Role of RNA in Protein Synthesis
There are several kinds of RNA, perhaps more than we are aware of. The synthesis of protein involves messenger RNA, transfer RNA, and ribosomal RNA.
These ribonucleic acids, like the proteins that they help to make, are themselves made up of a sequence of smaller units called nucleotides, and it is the sequence of these nucleotides that determines the sequence of the amino acids and the protein that is being assembled by the ribosome. We will look soon at these individual nucleotide units, how they are attached to one another to make the nucleic acids, and the smaller molecules from which they themselves are made. (That will be in the Nucleic Acid Structure section.)
The sequence of nucleotides in messenger RNA determines how the transfer RNA will line up the amino acids and thus determines the amino acid sequence of the proteins, which is the primary structure of the protein, which in turn determines the secondary and tertiary and,if appropriate, the quaternary structure of the protein, which in turn determines the function of that particular protein.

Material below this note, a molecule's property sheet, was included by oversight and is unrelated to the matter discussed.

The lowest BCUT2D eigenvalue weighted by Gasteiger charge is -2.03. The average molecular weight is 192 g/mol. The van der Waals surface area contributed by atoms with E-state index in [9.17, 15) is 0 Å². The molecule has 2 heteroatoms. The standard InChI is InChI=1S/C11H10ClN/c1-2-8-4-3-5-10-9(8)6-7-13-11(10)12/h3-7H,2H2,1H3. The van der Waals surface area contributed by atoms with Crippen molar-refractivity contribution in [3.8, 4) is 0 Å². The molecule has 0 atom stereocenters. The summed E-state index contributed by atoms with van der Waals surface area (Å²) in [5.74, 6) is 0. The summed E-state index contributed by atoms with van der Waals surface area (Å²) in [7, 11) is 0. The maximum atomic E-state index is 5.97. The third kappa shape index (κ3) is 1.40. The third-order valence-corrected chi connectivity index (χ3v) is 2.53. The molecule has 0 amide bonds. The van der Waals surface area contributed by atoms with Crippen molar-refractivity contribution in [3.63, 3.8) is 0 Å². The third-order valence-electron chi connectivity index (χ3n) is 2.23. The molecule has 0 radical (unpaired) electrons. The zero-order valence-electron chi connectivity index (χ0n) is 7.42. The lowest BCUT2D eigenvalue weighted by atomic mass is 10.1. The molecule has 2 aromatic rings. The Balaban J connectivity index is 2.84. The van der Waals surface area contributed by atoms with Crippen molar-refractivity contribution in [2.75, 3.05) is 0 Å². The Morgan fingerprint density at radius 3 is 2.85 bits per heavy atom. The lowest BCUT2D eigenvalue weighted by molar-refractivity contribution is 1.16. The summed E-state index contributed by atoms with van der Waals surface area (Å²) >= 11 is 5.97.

A group of three RNA nucleotides makes up a codon and each codon specifies a particular amino acid. Thus a sequence of codons in RNA specifies a sequence of amino acids in protein. There are four kinds of RNA nucleotides and consequently there are 64 different codons (4x4x4). Since there are only 20 amino acids in protein, there is some repetition. Some amino acids are associated with only one codon and others are associated with as many as six codons. Three codons appear to be reserved for starting and stopping sequences. (A table of codon-protein links is shown in Example 15 of your workbook and we will make use of that in the section on Translation.)
The sequence of the nucleotides in the messenger RNA is itself determined by still another chemical. It is, in effect, copied from another nucleic acid called deoxyribonucleic acid or DNA, for short. (We will soon spend quite a bit of time looking at how that copying process takes place in the section on Transcription.)
E-mail instructor: Sue Eggling
Clackamas Community College